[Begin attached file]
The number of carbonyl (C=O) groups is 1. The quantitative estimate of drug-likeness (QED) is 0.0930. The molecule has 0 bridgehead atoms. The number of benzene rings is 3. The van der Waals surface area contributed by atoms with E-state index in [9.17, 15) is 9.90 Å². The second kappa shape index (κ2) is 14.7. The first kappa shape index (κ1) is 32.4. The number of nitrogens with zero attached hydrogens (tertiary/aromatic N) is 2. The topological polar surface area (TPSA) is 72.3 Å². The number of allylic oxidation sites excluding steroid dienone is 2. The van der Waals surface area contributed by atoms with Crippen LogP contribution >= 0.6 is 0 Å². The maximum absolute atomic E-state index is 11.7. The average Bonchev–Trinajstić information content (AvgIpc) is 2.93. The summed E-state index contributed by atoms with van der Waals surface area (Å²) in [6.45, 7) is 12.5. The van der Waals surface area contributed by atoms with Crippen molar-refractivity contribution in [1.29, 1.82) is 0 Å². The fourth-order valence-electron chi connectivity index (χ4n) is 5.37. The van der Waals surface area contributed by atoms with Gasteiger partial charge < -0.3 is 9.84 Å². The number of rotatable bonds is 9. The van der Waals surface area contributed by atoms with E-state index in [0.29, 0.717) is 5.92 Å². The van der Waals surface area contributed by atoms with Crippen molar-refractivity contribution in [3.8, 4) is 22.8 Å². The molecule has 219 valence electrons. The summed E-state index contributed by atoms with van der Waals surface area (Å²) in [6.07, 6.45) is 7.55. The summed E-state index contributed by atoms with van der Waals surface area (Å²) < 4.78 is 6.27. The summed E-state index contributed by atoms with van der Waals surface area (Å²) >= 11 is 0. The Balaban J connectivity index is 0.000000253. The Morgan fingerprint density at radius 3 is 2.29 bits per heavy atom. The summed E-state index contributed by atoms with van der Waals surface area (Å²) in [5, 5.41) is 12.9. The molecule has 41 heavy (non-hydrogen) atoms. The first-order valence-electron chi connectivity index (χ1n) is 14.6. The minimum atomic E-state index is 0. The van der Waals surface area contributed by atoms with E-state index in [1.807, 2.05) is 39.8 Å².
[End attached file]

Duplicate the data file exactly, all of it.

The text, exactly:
The number of carbonyl (C=O) groups is 1. The quantitative estimate of drug-likeness (QED) is 0.0930. The molecule has 0 bridgehead atoms. The number of benzene rings is 3. The van der Waals surface area contributed by atoms with E-state index in [9.17, 15) is 9.90 Å². The second kappa shape index (κ2) is 14.7. The first kappa shape index (κ1) is 32.4. The number of nitrogens with zero attached hydrogens (tertiary/aromatic N) is 2. The topological polar surface area (TPSA) is 72.3 Å². The number of allylic oxidation sites excluding steroid dienone is 2. The van der Waals surface area contributed by atoms with Crippen LogP contribution >= 0.6 is 0 Å². The maximum absolute atomic E-state index is 11.7. The average Bonchev–Trinajstić information content (AvgIpc) is 2.93. The summed E-state index contributed by atoms with van der Waals surface area (Å²) in [6.45, 7) is 12.5. The van der Waals surface area contributed by atoms with Crippen molar-refractivity contribution in [1.29, 1.82) is 0 Å². The fourth-order valence-electron chi connectivity index (χ4n) is 5.37. The van der Waals surface area contributed by atoms with Gasteiger partial charge < -0.3 is 9.84 Å². The number of rotatable bonds is 9. The van der Waals surface area contributed by atoms with E-state index in [0.29, 0.717) is 5.92 Å². The van der Waals surface area contributed by atoms with Crippen molar-refractivity contribution in [3.8, 4) is 22.8 Å². The molecule has 219 valence electrons. The summed E-state index contributed by atoms with van der Waals surface area (Å²) in [6.07, 6.45) is 7.55. The summed E-state index contributed by atoms with van der Waals surface area (Å²) < 4.78 is 6.27. The summed E-state index contributed by atoms with van der Waals surface area (Å²) >= 11 is 0. The Balaban J connectivity index is 0.000000253. The Morgan fingerprint density at radius 3 is 2.29 bits per heavy atom. The summed E-state index contributed by atoms with van der Waals surface area (Å²) in [5, 5.41) is 12.9. The molecule has 41 heavy (non-hydrogen) atoms. The first-order valence-electron chi connectivity index (χ1n) is 14.6. The minimum atomic E-state index is 0. The van der Waals surface area contributed by atoms with E-state index in [1.807, 2.05) is 39.8 Å².